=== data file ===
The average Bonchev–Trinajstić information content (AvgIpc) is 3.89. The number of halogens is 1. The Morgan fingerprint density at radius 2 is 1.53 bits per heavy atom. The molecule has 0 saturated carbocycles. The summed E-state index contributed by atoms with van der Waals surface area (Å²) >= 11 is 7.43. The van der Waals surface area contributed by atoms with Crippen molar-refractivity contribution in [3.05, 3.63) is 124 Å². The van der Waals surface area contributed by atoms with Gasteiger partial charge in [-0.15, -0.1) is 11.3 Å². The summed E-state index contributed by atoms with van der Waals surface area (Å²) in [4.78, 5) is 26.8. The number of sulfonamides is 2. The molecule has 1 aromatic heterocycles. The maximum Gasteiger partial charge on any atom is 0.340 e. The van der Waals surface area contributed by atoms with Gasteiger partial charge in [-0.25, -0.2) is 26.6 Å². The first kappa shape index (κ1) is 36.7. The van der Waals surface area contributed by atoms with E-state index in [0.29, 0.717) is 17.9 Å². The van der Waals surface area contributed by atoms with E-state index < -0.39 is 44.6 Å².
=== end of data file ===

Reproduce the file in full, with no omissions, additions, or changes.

The average Bonchev–Trinajstić information content (AvgIpc) is 3.89. The number of halogens is 1. The Morgan fingerprint density at radius 2 is 1.53 bits per heavy atom. The molecule has 0 saturated carbocycles. The summed E-state index contributed by atoms with van der Waals surface area (Å²) >= 11 is 7.43. The van der Waals surface area contributed by atoms with Crippen molar-refractivity contribution in [3.05, 3.63) is 124 Å². The van der Waals surface area contributed by atoms with Gasteiger partial charge in [-0.15, -0.1) is 11.3 Å². The summed E-state index contributed by atoms with van der Waals surface area (Å²) in [4.78, 5) is 26.8. The number of sulfonamides is 2. The molecule has 1 aromatic heterocycles. The maximum Gasteiger partial charge on any atom is 0.340 e. The van der Waals surface area contributed by atoms with Gasteiger partial charge in [-0.25, -0.2) is 26.6 Å². The first kappa shape index (κ1) is 36.7. The van der Waals surface area contributed by atoms with E-state index in [0.29, 0.717) is 17.9 Å². The van der Waals surface area contributed by atoms with E-state index < -0.39 is 44.6 Å².